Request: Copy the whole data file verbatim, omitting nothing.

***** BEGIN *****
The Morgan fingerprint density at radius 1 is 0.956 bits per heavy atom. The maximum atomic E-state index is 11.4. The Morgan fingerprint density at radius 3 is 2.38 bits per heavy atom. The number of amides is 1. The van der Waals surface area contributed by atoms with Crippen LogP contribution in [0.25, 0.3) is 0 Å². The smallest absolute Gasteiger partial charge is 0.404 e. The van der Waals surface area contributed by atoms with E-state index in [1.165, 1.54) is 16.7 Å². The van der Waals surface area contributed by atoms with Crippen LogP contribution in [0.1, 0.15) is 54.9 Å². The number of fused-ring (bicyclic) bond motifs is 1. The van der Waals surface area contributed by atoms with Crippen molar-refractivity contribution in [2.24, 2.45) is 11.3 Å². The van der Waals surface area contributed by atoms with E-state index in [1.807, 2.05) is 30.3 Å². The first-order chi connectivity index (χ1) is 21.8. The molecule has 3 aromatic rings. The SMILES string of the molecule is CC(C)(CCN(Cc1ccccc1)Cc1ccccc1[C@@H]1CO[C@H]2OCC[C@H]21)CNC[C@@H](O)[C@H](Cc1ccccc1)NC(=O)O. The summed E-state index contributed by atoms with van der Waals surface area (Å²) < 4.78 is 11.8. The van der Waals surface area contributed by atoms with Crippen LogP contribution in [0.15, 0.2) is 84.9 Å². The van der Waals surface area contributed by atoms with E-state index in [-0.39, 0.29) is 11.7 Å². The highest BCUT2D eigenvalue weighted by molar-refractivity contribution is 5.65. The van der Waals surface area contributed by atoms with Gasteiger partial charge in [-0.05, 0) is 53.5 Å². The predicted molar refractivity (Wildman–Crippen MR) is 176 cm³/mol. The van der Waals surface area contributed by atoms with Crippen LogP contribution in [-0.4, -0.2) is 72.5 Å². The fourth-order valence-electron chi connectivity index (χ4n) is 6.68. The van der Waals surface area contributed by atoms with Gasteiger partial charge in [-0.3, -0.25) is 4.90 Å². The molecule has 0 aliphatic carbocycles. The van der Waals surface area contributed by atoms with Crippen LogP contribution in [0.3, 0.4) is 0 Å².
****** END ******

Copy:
The Morgan fingerprint density at radius 1 is 0.956 bits per heavy atom. The maximum atomic E-state index is 11.4. The Morgan fingerprint density at radius 3 is 2.38 bits per heavy atom. The number of amides is 1. The van der Waals surface area contributed by atoms with Crippen LogP contribution in [0.25, 0.3) is 0 Å². The smallest absolute Gasteiger partial charge is 0.404 e. The van der Waals surface area contributed by atoms with E-state index in [1.165, 1.54) is 16.7 Å². The van der Waals surface area contributed by atoms with Crippen LogP contribution in [0.1, 0.15) is 54.9 Å². The number of fused-ring (bicyclic) bond motifs is 1. The van der Waals surface area contributed by atoms with Crippen molar-refractivity contribution in [2.24, 2.45) is 11.3 Å². The van der Waals surface area contributed by atoms with E-state index in [1.807, 2.05) is 30.3 Å². The first-order chi connectivity index (χ1) is 21.8. The molecule has 3 aromatic rings. The SMILES string of the molecule is CC(C)(CCN(Cc1ccccc1)Cc1ccccc1[C@@H]1CO[C@H]2OCC[C@H]21)CNC[C@@H](O)[C@H](Cc1ccccc1)NC(=O)O. The summed E-state index contributed by atoms with van der Waals surface area (Å²) < 4.78 is 11.8. The van der Waals surface area contributed by atoms with Crippen LogP contribution in [0.15, 0.2) is 84.9 Å². The van der Waals surface area contributed by atoms with E-state index in [-0.39, 0.29) is 11.7 Å². The highest BCUT2D eigenvalue weighted by molar-refractivity contribution is 5.65. The van der Waals surface area contributed by atoms with Gasteiger partial charge in [-0.05, 0) is 53.5 Å². The predicted molar refractivity (Wildman–Crippen MR) is 176 cm³/mol. The van der Waals surface area contributed by atoms with Crippen LogP contribution in [-0.4, -0.2) is 72.5 Å². The fourth-order valence-electron chi connectivity index (χ4n) is 6.68. The van der Waals surface area contributed by atoms with Gasteiger partial charge in [-0.3, -0.25) is 4.90 Å². The molecule has 0 aliphatic carbocycles. The van der Waals surface area contributed by atoms with Crippen LogP contribution in [0.3, 0.4) is 0 Å².